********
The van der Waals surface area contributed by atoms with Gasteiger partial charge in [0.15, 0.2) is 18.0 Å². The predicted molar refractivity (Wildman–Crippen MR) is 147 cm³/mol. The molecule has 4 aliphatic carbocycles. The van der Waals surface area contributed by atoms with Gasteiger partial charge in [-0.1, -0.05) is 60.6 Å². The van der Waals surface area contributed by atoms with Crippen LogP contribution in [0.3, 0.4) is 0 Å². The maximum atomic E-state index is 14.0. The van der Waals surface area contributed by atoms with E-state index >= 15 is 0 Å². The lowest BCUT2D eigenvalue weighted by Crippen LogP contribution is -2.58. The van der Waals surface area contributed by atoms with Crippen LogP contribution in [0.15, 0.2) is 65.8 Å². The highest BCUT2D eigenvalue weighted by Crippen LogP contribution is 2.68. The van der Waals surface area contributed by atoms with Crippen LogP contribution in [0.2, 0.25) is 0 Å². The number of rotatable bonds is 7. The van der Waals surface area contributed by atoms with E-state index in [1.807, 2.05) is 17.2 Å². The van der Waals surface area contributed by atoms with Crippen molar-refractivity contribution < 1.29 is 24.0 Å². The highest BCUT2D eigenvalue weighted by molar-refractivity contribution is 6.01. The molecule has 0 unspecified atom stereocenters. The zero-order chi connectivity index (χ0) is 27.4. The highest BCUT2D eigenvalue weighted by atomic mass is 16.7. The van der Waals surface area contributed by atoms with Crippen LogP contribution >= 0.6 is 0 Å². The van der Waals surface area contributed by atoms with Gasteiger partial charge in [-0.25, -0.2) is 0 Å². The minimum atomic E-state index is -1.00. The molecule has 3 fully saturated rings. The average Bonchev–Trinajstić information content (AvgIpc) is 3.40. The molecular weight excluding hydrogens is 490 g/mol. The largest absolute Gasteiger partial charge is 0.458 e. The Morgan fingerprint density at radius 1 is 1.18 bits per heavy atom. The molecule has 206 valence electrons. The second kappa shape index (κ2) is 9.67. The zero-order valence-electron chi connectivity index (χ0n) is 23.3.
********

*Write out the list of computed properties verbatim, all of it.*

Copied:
The van der Waals surface area contributed by atoms with Gasteiger partial charge in [0.15, 0.2) is 18.0 Å². The predicted molar refractivity (Wildman–Crippen MR) is 147 cm³/mol. The molecule has 4 aliphatic carbocycles. The van der Waals surface area contributed by atoms with Gasteiger partial charge in [-0.1, -0.05) is 60.6 Å². The van der Waals surface area contributed by atoms with Crippen LogP contribution in [0.3, 0.4) is 0 Å². The maximum atomic E-state index is 14.0. The van der Waals surface area contributed by atoms with E-state index >= 15 is 0 Å². The lowest BCUT2D eigenvalue weighted by Crippen LogP contribution is -2.58. The van der Waals surface area contributed by atoms with Crippen LogP contribution in [0.15, 0.2) is 65.8 Å². The highest BCUT2D eigenvalue weighted by Crippen LogP contribution is 2.68. The van der Waals surface area contributed by atoms with Crippen LogP contribution in [0.2, 0.25) is 0 Å². The number of rotatable bonds is 7. The van der Waals surface area contributed by atoms with E-state index in [1.807, 2.05) is 17.2 Å². The van der Waals surface area contributed by atoms with Crippen molar-refractivity contribution < 1.29 is 24.0 Å². The highest BCUT2D eigenvalue weighted by molar-refractivity contribution is 6.01. The molecule has 0 unspecified atom stereocenters. The zero-order chi connectivity index (χ0) is 27.4. The highest BCUT2D eigenvalue weighted by atomic mass is 16.7. The van der Waals surface area contributed by atoms with Crippen LogP contribution >= 0.6 is 0 Å². The van der Waals surface area contributed by atoms with Gasteiger partial charge in [-0.25, -0.2) is 0 Å². The minimum atomic E-state index is -1.00. The molecule has 3 fully saturated rings. The average Bonchev–Trinajstić information content (AvgIpc) is 3.40. The molecular weight excluding hydrogens is 490 g/mol. The largest absolute Gasteiger partial charge is 0.458 e. The Morgan fingerprint density at radius 1 is 1.18 bits per heavy atom. The molecule has 206 valence electrons. The second kappa shape index (κ2) is 9.67. The zero-order valence-electron chi connectivity index (χ0n) is 23.3.